I returned yesterday from a few days of Thanksgiving in the mountains of North Carolina. I've never seen the house so exposed, without the warm blanket of green the summer lovingly drapes over everything up there. The quiet of November in the mountains is striking. If you stop and listen long enough, you'll hear only the rustling of just a few brave animals who stick it out for the winter. The familiar din of of leaves smacking against one another is long gone; at times the only thing I could discipher was the ringing in my ears. With the noise of life on mute, all that is left is the clanking around of half-thoughts and the occasional appearance of complete sentences that make sense. (Those are the reason I should carry a Moleskine in my pocket.)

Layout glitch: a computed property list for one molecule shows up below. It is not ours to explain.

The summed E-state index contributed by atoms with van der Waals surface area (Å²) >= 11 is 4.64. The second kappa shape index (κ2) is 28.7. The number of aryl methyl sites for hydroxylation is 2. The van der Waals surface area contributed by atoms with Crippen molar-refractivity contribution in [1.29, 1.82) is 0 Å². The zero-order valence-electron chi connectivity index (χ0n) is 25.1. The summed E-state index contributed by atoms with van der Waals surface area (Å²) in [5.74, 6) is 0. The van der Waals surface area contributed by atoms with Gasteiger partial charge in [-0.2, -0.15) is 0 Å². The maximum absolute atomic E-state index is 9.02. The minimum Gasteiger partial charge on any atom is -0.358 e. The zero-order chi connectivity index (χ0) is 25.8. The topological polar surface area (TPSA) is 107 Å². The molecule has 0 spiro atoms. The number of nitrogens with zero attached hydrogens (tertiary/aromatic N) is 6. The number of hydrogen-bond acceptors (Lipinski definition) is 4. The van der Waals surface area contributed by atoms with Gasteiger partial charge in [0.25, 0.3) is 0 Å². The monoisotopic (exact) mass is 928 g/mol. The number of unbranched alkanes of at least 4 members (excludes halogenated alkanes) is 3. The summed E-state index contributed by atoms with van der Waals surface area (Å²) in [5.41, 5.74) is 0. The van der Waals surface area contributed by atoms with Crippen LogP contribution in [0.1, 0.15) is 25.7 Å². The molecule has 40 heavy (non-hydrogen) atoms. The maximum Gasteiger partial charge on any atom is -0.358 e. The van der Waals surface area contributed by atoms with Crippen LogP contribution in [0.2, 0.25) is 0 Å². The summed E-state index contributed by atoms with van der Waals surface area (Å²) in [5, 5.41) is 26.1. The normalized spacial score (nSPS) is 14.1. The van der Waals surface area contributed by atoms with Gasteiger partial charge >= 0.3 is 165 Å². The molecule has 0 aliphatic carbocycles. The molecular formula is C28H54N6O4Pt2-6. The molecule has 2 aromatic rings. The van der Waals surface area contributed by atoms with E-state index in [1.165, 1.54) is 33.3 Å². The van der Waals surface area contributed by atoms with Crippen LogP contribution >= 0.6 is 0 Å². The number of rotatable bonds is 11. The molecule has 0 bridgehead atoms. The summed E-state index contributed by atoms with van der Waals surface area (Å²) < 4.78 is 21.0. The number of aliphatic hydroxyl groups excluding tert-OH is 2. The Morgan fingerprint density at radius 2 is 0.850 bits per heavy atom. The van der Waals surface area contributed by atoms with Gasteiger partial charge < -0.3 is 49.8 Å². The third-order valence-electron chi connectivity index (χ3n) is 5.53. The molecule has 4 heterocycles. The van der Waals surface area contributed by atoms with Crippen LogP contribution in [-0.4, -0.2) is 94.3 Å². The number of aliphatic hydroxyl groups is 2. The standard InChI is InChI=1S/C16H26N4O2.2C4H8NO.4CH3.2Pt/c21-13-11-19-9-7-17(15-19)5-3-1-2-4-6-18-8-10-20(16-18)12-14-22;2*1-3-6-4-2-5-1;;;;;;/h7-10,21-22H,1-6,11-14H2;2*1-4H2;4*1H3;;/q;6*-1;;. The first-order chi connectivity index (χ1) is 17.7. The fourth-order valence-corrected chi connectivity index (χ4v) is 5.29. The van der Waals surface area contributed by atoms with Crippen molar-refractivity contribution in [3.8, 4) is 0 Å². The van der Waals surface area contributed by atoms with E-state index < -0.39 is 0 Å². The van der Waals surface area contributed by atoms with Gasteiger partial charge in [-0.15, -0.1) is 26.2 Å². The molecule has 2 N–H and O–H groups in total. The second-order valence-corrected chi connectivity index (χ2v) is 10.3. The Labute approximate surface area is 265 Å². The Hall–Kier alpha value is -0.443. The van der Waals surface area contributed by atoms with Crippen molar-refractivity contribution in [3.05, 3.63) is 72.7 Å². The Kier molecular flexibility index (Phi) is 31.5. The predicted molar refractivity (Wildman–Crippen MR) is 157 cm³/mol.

I can see why great writers and artists so often retreat away to a cabin in the woods to work on their memoirs, an epic painting or album. The deer will never laugh at your work. (But they will stare with their big eyes, waiting to see whether you're one of the good ones.)
The perfection of creation in Connestee Falls (as in all places where the trees are allowed to mature past the length of a human life) stands in stark contrast to the big box stores and supermarkets on the other end of the highway that brings you there. The Walmart in Brevard stands out awkwardly from its backdrop of the Blue Ridge mountains. Who invited this monstrosity to the nature party? But of course, we went there. Because it's the only store within 50 miles that sells essentials like cheap Cheerios and black fuzzy slippers on Thanksgiving day. Speaking of which, have you read this?
I've been trying to think of what I'm thankful for this year, other than the Creator and the Creation, my husband and the rest of my beloved, ragamuffin family. What else belongs?